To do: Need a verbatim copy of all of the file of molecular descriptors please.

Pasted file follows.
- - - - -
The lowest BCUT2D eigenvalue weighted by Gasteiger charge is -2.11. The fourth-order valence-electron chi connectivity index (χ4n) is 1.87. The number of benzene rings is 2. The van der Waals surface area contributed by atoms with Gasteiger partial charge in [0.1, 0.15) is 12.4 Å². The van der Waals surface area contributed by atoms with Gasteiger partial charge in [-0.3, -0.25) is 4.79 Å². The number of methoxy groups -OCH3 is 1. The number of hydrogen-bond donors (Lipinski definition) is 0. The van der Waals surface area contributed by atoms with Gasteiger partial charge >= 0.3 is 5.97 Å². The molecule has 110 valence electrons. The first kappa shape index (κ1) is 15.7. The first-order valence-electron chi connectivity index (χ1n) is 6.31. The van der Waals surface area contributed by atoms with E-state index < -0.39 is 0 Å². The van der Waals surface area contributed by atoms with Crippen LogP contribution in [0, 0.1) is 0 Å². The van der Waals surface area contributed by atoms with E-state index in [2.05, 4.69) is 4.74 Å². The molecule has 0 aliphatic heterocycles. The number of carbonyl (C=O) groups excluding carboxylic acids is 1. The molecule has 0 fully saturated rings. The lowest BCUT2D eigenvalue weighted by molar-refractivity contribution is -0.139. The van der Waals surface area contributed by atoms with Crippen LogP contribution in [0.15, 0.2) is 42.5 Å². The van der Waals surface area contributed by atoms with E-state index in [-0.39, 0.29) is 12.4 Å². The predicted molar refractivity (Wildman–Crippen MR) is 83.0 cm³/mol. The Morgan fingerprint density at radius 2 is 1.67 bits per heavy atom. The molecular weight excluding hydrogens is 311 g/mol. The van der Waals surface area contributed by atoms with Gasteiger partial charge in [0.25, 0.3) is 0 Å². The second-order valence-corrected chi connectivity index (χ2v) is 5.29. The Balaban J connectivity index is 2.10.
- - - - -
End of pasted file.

The lowest BCUT2D eigenvalue weighted by Gasteiger charge is -2.11. The fourth-order valence-electron chi connectivity index (χ4n) is 1.87. The number of benzene rings is 2. The van der Waals surface area contributed by atoms with Gasteiger partial charge in [0.1, 0.15) is 12.4 Å². The van der Waals surface area contributed by atoms with Gasteiger partial charge in [-0.3, -0.25) is 4.79 Å². The number of methoxy groups -OCH3 is 1. The number of hydrogen-bond donors (Lipinski definition) is 0. The van der Waals surface area contributed by atoms with Gasteiger partial charge >= 0.3 is 5.97 Å². The molecule has 110 valence electrons. The first kappa shape index (κ1) is 15.7. The first-order valence-electron chi connectivity index (χ1n) is 6.31. The van der Waals surface area contributed by atoms with E-state index < -0.39 is 0 Å². The van der Waals surface area contributed by atoms with Crippen LogP contribution in [0, 0.1) is 0 Å². The van der Waals surface area contributed by atoms with E-state index in [2.05, 4.69) is 4.74 Å². The molecule has 0 aliphatic heterocycles. The number of carbonyl (C=O) groups excluding carboxylic acids is 1. The molecule has 0 fully saturated rings. The lowest BCUT2D eigenvalue weighted by molar-refractivity contribution is -0.139. The van der Waals surface area contributed by atoms with Crippen LogP contribution in [0.15, 0.2) is 42.5 Å². The van der Waals surface area contributed by atoms with E-state index in [-0.39, 0.29) is 12.4 Å². The predicted molar refractivity (Wildman–Crippen MR) is 83.0 cm³/mol. The Morgan fingerprint density at radius 2 is 1.67 bits per heavy atom. The molecular weight excluding hydrogens is 311 g/mol. The van der Waals surface area contributed by atoms with Gasteiger partial charge in [0.25, 0.3) is 0 Å². The second-order valence-corrected chi connectivity index (χ2v) is 5.29. The Balaban J connectivity index is 2.10.